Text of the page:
Taking off: Hillcrest gifted students program drones

Accessibility to drones has increased significantly in the past decade. No longer are drones just used for military purposes or toys for rich kids, but for educational purposes to learn about aeronautical engineering and coding.

Students at Hillcrest Intermediate School enrolled in the gifted program were given the opportunity to program drones to complete an obstacle course. The newly implemented coding drones took off with students, and are looking to stick around in the building.

--SEAL teacher Mrs. Brunazzi

“This is my first year doing drones in school,” Hillcrest gifted coordinator and SEAL teacher Mrs. Trisha Brunazzi said. “I’ve done drones at home and played with my son’s toy remote control drones, but I’ve never done drones in the classroom, and I definitely never coded drones, and that was the big difference when we tried these ones.”

Brunazzi felt that utilizing drones in the classroom was a good way to open up gifted students to problem solving and critical thinking, regardless of where their talents and interests lie.

“It ties in with GIEP goals,” Brunazzi said. “It’s only done in the SEAL room right now. We haven’t done it with other classrooms. A lot of the kids have goals, even problem solving and critical thinking goals, that fit well into coding. So a lot of them, even if they don’t have a specific coding goal, we want them to get better at being problem solvers. We want them to learn how to code. But every single kid did it. Nobody said they didn’t want to try it.”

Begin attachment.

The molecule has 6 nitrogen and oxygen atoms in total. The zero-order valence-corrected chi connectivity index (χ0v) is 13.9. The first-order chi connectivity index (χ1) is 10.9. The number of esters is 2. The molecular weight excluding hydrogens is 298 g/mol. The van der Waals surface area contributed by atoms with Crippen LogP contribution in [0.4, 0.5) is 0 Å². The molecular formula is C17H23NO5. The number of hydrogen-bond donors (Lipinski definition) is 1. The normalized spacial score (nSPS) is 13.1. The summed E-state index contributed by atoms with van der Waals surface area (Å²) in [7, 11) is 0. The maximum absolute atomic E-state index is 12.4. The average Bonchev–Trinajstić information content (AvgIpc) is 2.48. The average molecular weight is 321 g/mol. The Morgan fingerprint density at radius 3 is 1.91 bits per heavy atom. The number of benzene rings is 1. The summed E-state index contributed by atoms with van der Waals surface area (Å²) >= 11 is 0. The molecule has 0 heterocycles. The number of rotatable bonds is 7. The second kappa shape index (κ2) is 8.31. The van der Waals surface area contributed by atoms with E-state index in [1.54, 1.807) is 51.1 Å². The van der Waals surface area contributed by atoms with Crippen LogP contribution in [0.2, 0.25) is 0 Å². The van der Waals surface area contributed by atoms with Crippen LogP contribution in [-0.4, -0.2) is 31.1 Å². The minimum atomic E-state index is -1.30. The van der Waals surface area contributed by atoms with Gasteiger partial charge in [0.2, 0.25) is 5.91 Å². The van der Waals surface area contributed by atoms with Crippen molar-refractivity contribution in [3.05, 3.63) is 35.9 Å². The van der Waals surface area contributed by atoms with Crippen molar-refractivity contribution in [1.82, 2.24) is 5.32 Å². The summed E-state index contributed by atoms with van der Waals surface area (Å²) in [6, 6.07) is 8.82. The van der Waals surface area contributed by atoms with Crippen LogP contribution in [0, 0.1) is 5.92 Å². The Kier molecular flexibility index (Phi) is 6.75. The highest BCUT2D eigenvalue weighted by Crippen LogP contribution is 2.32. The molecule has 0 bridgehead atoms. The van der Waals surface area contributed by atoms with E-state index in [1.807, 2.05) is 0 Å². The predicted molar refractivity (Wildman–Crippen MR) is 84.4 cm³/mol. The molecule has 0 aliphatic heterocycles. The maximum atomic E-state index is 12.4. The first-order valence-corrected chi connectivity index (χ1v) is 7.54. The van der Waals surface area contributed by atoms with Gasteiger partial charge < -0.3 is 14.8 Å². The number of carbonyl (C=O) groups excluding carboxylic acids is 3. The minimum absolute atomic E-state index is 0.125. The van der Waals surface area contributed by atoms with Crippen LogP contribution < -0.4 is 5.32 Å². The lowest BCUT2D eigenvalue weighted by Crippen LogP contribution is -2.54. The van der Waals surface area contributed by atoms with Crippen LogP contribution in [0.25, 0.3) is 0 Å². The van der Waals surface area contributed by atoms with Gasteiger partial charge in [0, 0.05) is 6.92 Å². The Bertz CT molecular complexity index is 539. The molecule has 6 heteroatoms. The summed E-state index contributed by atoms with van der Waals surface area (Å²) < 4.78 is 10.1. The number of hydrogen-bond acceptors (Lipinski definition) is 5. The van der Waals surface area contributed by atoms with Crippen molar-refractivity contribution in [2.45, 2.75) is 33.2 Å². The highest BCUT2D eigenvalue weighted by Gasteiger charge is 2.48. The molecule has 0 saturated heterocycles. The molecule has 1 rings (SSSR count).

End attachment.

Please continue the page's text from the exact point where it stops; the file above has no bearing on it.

The drones, produced by the company Airblock, were DIY, and enabled the students to learn the individual components of the drones, and how the parts work in conjunction with one another. Utilizing the iPads granted by the school, the students were able to program the drones with the app Makeblock.

“I’ve heard of it a lot, especially with other STEM teachers in the county,” Brunazzi said. “A lot of gifted teachers have mentioned drones and Dr. Taylor has mentioned wanting drones for our building and I’ve just heard about it everywhere. I reached out to the Westmoreland Intermediate Unit for some resources, and they lend us the drones. They have a lending library, so they lend STEM materials to schools in Westmoreland County. So when I reached out to the I.U. and I asked, ‘What drones do you recommend?’ they gave me a couple of recommendations and said, ‘We have these specific ones in our lending library if you want us to loan them to you for a couple weeks and you can try them.’”

The ultimate goal with the drones is for every kid at Hillcrest to have the opportunity to code drones. The new drones the district is looking at will run off of JavaScript, Python, as well as the drag-and-drop program, Scratch. These new drones would also involve a more complex DIY component, with students having not only building but wiring the drones together.